Some say volatility, rather than debt, is the best way to think about risk as an investor, but Warren Buffett famously said that ‘Volatility is far from synonymous with risk.’ So it might be obvious that you need to consider debt, when you think about how risky any given stock is, because too much debt can sink a company. As with many other companies Fortune Brands Home & Security, Inc. (NYSE:FBHS) makes use of debt. But is this debt a concern to shareholders?
When Is Debt A Problem?
Debt is a tool to help businesses grow, but if a business is incapable of paying off its lenders, then it exists at their mercy. Ultimately, if the company can’t fulfill its legal obligations to repay debt, shareholders could walk away with nothing. However, a more usual (but still expensive) situation is where a company must dilute shareholders at a cheap share price simply to get debt under control. Having said that, the most common situation is where a company manages its debt reasonably well – and to its own advantage. When we examine debt levels, we first consider both cash and debt levels, together.
What Is Fortune Brands Home & Security’s Net Debt?
As you can see below, at the end of June 2021, Fortune Brands Home & Security had US$2.61b of debt, up from US$2.25b a year ago. Click the image for more detail. However, it does have US$460.0m in cash offsetting this, leading to net debt of about US$2.15b.
NYSE:FBHS Debt to Equity History October 16th 2021
How Healthy Is Fortune Brands Home & Security’s Balance Sheet?
We can see from the most recent balance sheet that Fortune Brands Home & Security had liabilities of US$1.36b falling due within a year, and liabilities of US$3.29b due beyond that. Offsetting this, it had US$460.0m in cash and US$844.6m in receivables that were due within 12 months. So its liabilities total US$3.35b more than the combination of its cash and short-term receivables.
This deficit isn’t so bad because Fortune Brands Home & Security is worth a massive US$13.1b, and thus could probably raise enough capital to shore up its balance sheet, if the need arose. However, it is still worthwhile taking a close look at its ability to pay off debt.
In order to size up a company’s debt relative to its earnings, we calculate its net debt divided by its earnings before interest, tax, depreciation, and amortization (EBITDA) and its earnings before interest and tax (EBIT) divided by its interest expense (its interest cover). Thus we consider debt relative to earnings both with and without depreciation and amortization expenses.
Fortune Brands Home & Security’s net debt to EBITDA ratio of about 1.8 suggests only moderate use of debt. And its commanding EBIT of 12.7 times its interest expense, implies the debt load is as light as a peacock feather. Importantly, Fortune Brands Home & Security grew its EBIT by 38% over the last twelve months, and that growth will make it easier to handle its debt. When analysing debt levels, the balance sheet is the obvious place to start. But it is future earnings, more than anything, that will determine Fortune Brands Home & Security’s ability to maintain a healthy balance sheet going forward. So if you’re focused on the future you can check out this free report showing analyst profit forecasts.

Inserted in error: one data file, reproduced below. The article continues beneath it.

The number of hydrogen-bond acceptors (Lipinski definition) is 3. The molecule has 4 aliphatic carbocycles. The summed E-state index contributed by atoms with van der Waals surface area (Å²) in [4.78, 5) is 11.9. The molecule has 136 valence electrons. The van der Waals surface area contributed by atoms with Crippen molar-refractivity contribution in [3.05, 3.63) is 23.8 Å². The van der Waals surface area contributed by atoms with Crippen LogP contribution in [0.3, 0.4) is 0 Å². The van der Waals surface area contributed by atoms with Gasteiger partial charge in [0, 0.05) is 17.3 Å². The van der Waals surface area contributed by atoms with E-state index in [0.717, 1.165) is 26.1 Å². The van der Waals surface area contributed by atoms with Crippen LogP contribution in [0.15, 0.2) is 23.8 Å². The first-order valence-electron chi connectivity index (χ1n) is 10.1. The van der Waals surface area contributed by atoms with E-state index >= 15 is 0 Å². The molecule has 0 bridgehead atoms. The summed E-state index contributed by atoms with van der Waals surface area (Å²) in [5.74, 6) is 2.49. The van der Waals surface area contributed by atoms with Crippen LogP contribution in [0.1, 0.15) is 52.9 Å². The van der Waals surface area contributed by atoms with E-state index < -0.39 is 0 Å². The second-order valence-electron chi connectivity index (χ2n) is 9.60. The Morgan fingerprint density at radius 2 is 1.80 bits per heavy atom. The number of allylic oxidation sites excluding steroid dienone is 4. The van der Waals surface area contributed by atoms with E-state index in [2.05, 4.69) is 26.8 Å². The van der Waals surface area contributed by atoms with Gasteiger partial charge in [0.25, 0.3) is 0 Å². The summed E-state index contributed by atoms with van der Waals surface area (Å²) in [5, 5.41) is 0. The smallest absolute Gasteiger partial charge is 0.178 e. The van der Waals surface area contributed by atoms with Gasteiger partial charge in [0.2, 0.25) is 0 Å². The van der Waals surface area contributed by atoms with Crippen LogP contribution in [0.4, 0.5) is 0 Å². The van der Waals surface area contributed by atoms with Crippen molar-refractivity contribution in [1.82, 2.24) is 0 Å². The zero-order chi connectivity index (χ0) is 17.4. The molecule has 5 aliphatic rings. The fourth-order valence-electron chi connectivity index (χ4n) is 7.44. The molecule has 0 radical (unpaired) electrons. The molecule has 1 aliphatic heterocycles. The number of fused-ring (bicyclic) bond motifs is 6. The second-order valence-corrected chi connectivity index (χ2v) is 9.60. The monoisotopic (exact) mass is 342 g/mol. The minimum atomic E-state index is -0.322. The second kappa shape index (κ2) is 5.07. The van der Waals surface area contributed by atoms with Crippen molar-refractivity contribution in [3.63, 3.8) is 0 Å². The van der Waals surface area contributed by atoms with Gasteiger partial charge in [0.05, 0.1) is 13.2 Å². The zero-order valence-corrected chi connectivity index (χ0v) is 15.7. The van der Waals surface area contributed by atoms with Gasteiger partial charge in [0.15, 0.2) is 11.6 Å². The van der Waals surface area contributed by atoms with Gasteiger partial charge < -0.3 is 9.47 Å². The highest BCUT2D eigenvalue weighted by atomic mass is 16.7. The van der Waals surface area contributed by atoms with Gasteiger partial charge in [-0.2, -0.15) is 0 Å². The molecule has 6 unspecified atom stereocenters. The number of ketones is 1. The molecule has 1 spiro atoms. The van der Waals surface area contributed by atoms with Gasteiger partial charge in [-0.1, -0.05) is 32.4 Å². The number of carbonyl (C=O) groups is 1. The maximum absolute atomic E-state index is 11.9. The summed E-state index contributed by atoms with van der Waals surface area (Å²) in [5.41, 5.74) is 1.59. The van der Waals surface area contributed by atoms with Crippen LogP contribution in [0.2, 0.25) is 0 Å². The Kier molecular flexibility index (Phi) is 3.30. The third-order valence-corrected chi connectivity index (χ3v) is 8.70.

Finally, a business needs free cash flow to pay off debt; accounting profits just don’t cut it. So we always check how much of that EBIT is translated into free cash flow. During the last three years, Fortune Brands Home & Security produced sturdy free cash flow equating to 70% of its EBIT, about what we’d expect. This free cash flow puts the company in a good position to pay down debt, when appropriate.
The good news is that Fortune Brands Home & Security’s demonstrated ability to cover its interest expense with its EBIT delights us like a fluffy puppy does a toddler. And that’s just the beginning of the good news since its EBIT growth rate is also very heartening. Looking at the bigger picture, we think Fortune Brands Home & Security’s use of debt seems quite reasonable and we’re not concerned about it. After all, sensible leverage can boost returns on equity. When analysing debt levels, the balance sheet is the obvious place to start. But ultimately, every company can contain risks that exist outside of the balance sheet. Be aware that Fortune Brands Home & Security is showing 1 warning sign in our investment analysis , you should know about…
When all is said and done, sometimes its easier to focus on companies that don’t even need debt. Readers can access a list of growth stocks with zero net debt 100% free, right now.
This article by Simply Wall St is general in nature. We provide commentary based on historical data and analyst forecasts only using an unbiased methodology and our articles are not intended to be financial advice. It does not constitute a recommendation to buy or sell any stock, and does not take account of your objectives, or your financial situation. We aim to bring you long-term focused analysis driven by fundamental data. Note that our analysis may not factor in the latest price-sensitive company announcements or qualitative material. Simply Wall St has no position in any stocks mentioned.
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